Mariko Mori – Burning Desire (1996)

tumblr_mwcnmv7zyi1qzy6hio1_1280Japanese artist Mariko Mori, born in 1967, is known for her photography and media art.The contemporary artist creates work which feature cyborgs and Manga influenced characters. Mori is also known to dress up and use her own body in many of her art pieces such as ‘Play with me’ and ‘Tea Ceremony’ so it is no surprise that the people involved in her creation ‘Burning Desire’ (1996) are in fact portrayed by Mori herself.

Burning Desire - 1996
Burning Desire – 1996

The art piece is made up of 5 panels in which we see Mori as a flying Buddhist-like character as well as 4 Tibetan individuals all wearing Tibetan clothing seen as set on fire. Before we delve into the analysis of this art piece, some information about the Tibetans and their history.

Tibetans are distinct people with their own language and culture, amongst other things, who had their country and national freedom taken away from them by communist China in 1949. Since then, the people have been ruthlessly oppressed and to this day, are still fighting to regain their independence.

To analyse this work I will be illustrating various traits from the Japanese culture as well as explaining religious beliefs from the Buddhist religion, particularly Tibetan Buddhism. Focusing on the 4 Tibetans in the photograph, one can clearly see that they are enveloped in fire. In the Japanese culture, fire (Ka) can be associated with desire which describes what the Tibetans in the art piece are feeling – desire to be free from oppression, hence the reason as to why they are on fire.

kalachakra-mandala-courtesy-of-himalayanartThe element ‘Fire’ is often identified with the colour red and it is no different in the Buddhist religion. In Tibetan Buddhism the colour red is actually considered to be sacred and to possess protective qualities. In fact, it is also of great importance in the mandala which is the quintessential symbol of Tibetan Buddhism. Althought the colour schemes vary from one mandala to another, the Kalachakra-tantra, used in Vajrayana Buddhism and is a main component in Tibetan Buddhism, prescribes its own colour scheme in which the protecting circle of the mandala is almost always drawn in red. Therefore, could this mean that the fire is actually a means of protection that the Tibetans are being provided by the floating deity in the middle?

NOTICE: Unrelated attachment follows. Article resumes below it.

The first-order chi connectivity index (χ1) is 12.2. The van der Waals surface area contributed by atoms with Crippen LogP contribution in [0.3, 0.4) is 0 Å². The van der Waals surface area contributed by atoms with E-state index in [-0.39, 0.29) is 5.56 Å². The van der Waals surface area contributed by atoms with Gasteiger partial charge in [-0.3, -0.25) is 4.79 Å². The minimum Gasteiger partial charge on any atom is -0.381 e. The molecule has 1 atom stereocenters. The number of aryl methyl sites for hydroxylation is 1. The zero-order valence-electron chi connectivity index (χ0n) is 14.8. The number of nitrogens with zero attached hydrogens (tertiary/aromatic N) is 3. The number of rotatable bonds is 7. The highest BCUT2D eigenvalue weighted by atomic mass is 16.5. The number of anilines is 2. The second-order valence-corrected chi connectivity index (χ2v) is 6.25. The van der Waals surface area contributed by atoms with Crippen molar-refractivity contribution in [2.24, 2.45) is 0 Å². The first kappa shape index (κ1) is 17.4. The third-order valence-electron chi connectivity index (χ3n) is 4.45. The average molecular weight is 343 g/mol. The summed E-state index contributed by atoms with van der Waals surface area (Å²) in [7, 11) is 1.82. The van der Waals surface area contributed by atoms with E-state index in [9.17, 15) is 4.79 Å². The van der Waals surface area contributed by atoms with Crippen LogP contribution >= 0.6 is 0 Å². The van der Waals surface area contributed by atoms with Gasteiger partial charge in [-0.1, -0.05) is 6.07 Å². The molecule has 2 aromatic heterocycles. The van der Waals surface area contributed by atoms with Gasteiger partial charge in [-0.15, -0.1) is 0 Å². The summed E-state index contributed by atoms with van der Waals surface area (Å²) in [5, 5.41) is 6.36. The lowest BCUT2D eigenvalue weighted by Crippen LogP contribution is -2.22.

Speaking of floating deity, a rainbow circling it can be seen in the photograph. In a Japanese myth, the male and female creators of the world descended from Heaven on a “floating bridge”, aka: the rainbow, to “create land from the ocean of chaos”. This could suggest that the character in the middle is in fact also a “god” which has come to save the Tibetans from the “chaos”.

In Buddhism they have the concept of “rainbow body” which is the penultimate transitional state of meditation in which matter begins to transform into pure light and it is said to be the highest state achievable before attaining Nirvana where desire and consciousness are destroyed. Nirvana is in fact described as the extinguishing of fires that cause suffering. So similarly to the Japanese culture, the center piece seems to be some pure “god” which is trying to stop the suffering of the Tibetans and “extinguishing the fires” enveloping the them. So in both cases, the story behind the work is similar. The character in the middle seems to be some Goddess who is trying to aid the distressed Tibetans.


The 5 panels which make up this piece also remind me of traditional Japanese folding screens. A Byobu, meaning protection from wind, are folding screens made from several joined panels bearing decorative painting. In Vajrayana traditions of Tibetan Buddhism, wind, known as ‘Lung’ is a key concept. It’s most important function is to carry the movements of mind, speech and body which might mean that the reason as to why Mori decided to present her work in the form of a folding screen is to potentially bring strength to her artwork and to give it a feeling of being “alive”.

I personally think that Mariko Mori makes excellent use of the two different cultures and religions and combines them in a clever way to convey a really powerful message. I also feel that this work might be Mori protesting against the oppression of the Tibetans and showing her support through this piece and expressing herself the best way she can – through art.


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